Strong winds and rain expected over the weekend could hamper the efforts of California firefighters to battle a week-old wildfire that has become the largest in the state so far this year.
The weather system is forecasted to bring cooler temperatures and precipitation – from a quarter of an inch (0.63cm) to more than 1in (2.54cm) of rainfall over several days – to the Mosquito fire, which is raging about 110 miles (177km) north-east of San Francisco.
But stronger winds are also expected to arrive in the area beginning Saturday and the winds could throw burning embers and create spot fires despite the rain.
“That’s a bit of a mixed blessing here,” fire behavior analyst Jonathan Pangburn said on Thursday.
The forecast came as firefighters again prevented and flames from entering a mountain town reported major progress on Thursday. Crews on the ground built up containment lines while water-dropping helicopters knocked down hotspots.
Conditions on the ground on Thursday were “looking a whole heck of a lot better”, according to fire spokesman Scott McLean.
“It’s looking really good on the west end where we had that dramatic increase of fire earlier this week,” McLean said on Thursday. Flames raced up a drainage ditch into a neighborhood, but firefighters saved all the homes.
Scientists say climate change has made the west warmer and driver over the last three decades and will continue to make weather more extreme and wildfires more frequent and destructive. In the last five years, California has experienced the largest and most destructive fires in its history.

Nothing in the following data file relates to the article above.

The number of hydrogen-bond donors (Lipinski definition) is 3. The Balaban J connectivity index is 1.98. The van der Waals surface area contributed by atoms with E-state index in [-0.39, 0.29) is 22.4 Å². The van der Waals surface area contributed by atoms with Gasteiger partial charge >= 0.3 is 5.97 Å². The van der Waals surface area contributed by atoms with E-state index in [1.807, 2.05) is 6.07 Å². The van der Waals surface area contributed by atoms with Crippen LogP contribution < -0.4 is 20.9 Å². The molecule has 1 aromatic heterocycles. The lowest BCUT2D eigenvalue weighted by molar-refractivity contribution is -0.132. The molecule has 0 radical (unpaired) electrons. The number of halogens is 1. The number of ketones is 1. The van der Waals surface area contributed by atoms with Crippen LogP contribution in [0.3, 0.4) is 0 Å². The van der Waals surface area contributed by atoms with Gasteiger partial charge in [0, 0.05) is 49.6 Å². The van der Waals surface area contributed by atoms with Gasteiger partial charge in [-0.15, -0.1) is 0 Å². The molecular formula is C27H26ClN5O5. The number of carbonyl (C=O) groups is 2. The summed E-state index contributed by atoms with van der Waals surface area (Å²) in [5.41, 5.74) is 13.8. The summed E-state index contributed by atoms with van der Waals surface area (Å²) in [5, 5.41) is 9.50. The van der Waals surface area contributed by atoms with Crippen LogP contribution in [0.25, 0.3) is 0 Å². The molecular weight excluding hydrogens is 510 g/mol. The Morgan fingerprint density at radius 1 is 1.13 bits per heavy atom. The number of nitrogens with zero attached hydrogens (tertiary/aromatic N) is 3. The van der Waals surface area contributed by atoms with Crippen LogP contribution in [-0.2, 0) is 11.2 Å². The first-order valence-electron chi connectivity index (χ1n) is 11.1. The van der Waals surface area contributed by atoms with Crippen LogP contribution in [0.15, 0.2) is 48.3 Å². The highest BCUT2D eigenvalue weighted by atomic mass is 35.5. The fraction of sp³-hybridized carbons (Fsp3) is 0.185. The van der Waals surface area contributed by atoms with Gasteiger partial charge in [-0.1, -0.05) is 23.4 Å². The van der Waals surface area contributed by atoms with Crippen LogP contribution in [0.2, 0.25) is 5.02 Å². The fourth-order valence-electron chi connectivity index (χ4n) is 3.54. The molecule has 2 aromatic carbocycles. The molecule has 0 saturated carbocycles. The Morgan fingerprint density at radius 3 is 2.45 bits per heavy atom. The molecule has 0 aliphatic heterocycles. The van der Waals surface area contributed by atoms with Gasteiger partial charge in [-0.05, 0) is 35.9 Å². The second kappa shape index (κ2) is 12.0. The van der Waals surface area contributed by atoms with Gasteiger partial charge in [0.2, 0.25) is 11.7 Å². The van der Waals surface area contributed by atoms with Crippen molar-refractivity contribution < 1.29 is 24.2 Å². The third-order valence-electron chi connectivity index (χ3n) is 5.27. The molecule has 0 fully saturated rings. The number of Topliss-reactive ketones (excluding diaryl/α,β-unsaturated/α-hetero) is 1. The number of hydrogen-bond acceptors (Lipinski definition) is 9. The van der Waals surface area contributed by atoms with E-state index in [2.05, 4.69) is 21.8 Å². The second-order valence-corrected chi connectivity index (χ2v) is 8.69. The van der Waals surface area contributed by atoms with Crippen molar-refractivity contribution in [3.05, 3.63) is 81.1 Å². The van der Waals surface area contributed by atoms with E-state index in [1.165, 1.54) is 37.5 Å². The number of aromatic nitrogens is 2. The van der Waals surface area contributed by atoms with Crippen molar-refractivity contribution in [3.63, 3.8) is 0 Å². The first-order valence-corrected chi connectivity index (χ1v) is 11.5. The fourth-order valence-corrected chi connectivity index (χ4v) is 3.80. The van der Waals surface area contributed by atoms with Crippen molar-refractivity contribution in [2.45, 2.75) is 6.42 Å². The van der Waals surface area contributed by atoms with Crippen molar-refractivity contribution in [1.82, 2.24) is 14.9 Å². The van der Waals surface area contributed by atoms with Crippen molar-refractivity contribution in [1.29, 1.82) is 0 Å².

Evacuation orders remained in place for some 11,000 residents because of the unpredictable nature of the winds, McLean said, which typically blow in the direction of several canyons and could rapidly spread flames if gusts pick up.
The Mosquito fire was 20% contained after destroying at least 70 homes and other buildings. Total containment of the fire is expected to occur around 15 October.
The nearly 106-sq-mile blaze on Wednesday surpassed the size of the previous largest conflagration in 2022 – the McKinney fire – although this season has seen a fraction of last year’s wildfire activity so far.
Meanwhile in southern California, dogs aided the hunt for a person missing in a heavily damaged area of the San Bernardino Mountains where thunderstorms unleashed rocks, trees and earth that washed away cars, buried homes and affected 3,000 residents in two remote communities. Nearly 2in (5cm) of rain fell Monday at Yucaipa Ridge between Oak Glen, home to apple orchards that are a fall tourist destination, and Forest Falls, once a summer getaway for cabin owners that has become a bedroom community.
“This entire area is blanketed with up to 6ft (1.83 meters) of mud, debris, large boulders” said Jim Topelski, a San Bernardino county fire chief.
The mudslide damage in Oak Glen and Forest Falls served as a powerful warning to residents of the lingering damage wildfires can cause months or even years after flames are extinguished and the smoke clears.
An intense amount of rain even over a short period of time can have catastrophic effects on hillsides where fire has stripped vegetation that once held the ground intact.
In addition to the Mosquito fire, two other large fires are burning in the state.
The Fairview fire was burning about 75 miles south-east of Los Angeles. The 44-sq-mile blaze was 84% contained on Thursday. Two people died fleeing the fire, which destroyed at least 35 homes and other structures in Riverside county.